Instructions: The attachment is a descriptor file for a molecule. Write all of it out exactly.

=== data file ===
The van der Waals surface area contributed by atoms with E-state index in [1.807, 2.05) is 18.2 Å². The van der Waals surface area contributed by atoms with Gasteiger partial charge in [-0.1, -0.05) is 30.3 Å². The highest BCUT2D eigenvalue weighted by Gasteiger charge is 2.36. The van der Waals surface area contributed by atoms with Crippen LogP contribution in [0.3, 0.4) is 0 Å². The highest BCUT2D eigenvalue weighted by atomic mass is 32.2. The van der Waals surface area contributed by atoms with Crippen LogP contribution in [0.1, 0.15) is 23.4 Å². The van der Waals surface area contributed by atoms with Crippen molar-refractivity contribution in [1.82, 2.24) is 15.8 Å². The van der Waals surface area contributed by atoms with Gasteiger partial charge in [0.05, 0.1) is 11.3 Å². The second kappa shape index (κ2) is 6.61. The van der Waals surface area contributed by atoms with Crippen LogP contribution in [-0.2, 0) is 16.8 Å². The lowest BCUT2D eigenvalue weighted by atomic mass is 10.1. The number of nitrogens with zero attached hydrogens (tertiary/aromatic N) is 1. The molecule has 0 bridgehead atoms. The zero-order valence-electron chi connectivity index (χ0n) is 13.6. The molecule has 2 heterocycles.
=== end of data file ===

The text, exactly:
The van der Waals surface area contributed by atoms with E-state index in [1.807, 2.05) is 18.2 Å². The van der Waals surface area contributed by atoms with Gasteiger partial charge in [-0.1, -0.05) is 30.3 Å². The highest BCUT2D eigenvalue weighted by Gasteiger charge is 2.36. The van der Waals surface area contributed by atoms with Crippen LogP contribution in [0.3, 0.4) is 0 Å². The highest BCUT2D eigenvalue weighted by atomic mass is 32.2. The van der Waals surface area contributed by atoms with Crippen LogP contribution in [0.1, 0.15) is 23.4 Å². The van der Waals surface area contributed by atoms with Crippen molar-refractivity contribution in [1.82, 2.24) is 15.8 Å². The van der Waals surface area contributed by atoms with Gasteiger partial charge in [0.05, 0.1) is 11.3 Å². The second kappa shape index (κ2) is 6.61. The van der Waals surface area contributed by atoms with Crippen LogP contribution in [-0.2, 0) is 16.8 Å². The lowest BCUT2D eigenvalue weighted by atomic mass is 10.1. The number of nitrogens with zero attached hydrogens (tertiary/aromatic N) is 1. The molecule has 0 bridgehead atoms. The zero-order valence-electron chi connectivity index (χ0n) is 13.6. The molecule has 2 heterocycles.